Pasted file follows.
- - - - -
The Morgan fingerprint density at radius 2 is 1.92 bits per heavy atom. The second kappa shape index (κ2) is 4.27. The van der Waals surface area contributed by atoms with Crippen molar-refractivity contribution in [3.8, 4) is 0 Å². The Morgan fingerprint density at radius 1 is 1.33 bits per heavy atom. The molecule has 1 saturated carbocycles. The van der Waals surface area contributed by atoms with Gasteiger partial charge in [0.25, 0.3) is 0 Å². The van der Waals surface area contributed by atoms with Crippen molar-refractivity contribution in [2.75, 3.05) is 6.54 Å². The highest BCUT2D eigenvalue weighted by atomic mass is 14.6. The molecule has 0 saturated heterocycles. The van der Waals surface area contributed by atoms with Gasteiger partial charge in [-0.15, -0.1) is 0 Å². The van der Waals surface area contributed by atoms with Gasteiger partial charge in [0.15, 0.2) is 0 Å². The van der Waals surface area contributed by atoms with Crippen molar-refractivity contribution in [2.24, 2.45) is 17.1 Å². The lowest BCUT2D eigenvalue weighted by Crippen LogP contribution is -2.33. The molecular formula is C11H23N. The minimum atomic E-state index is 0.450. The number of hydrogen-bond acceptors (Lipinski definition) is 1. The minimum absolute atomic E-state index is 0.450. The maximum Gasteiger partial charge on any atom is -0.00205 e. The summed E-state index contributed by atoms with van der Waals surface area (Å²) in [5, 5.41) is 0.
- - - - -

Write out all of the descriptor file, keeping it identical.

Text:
The Morgan fingerprint density at radius 2 is 1.92 bits per heavy atom. The second kappa shape index (κ2) is 4.27. The van der Waals surface area contributed by atoms with Crippen molar-refractivity contribution in [3.8, 4) is 0 Å². The Morgan fingerprint density at radius 1 is 1.33 bits per heavy atom. The molecule has 1 saturated carbocycles. The van der Waals surface area contributed by atoms with Gasteiger partial charge in [0.25, 0.3) is 0 Å². The van der Waals surface area contributed by atoms with Crippen molar-refractivity contribution in [2.75, 3.05) is 6.54 Å². The highest BCUT2D eigenvalue weighted by atomic mass is 14.6. The molecule has 0 saturated heterocycles. The van der Waals surface area contributed by atoms with Gasteiger partial charge in [-0.15, -0.1) is 0 Å². The van der Waals surface area contributed by atoms with Gasteiger partial charge in [0.15, 0.2) is 0 Å². The van der Waals surface area contributed by atoms with Crippen molar-refractivity contribution in [2.24, 2.45) is 17.1 Å². The lowest BCUT2D eigenvalue weighted by Crippen LogP contribution is -2.33. The molecular formula is C11H23N. The minimum atomic E-state index is 0.450. The number of hydrogen-bond acceptors (Lipinski definition) is 1. The minimum absolute atomic E-state index is 0.450. The maximum Gasteiger partial charge on any atom is -0.00205 e. The summed E-state index contributed by atoms with van der Waals surface area (Å²) in [5, 5.41) is 0.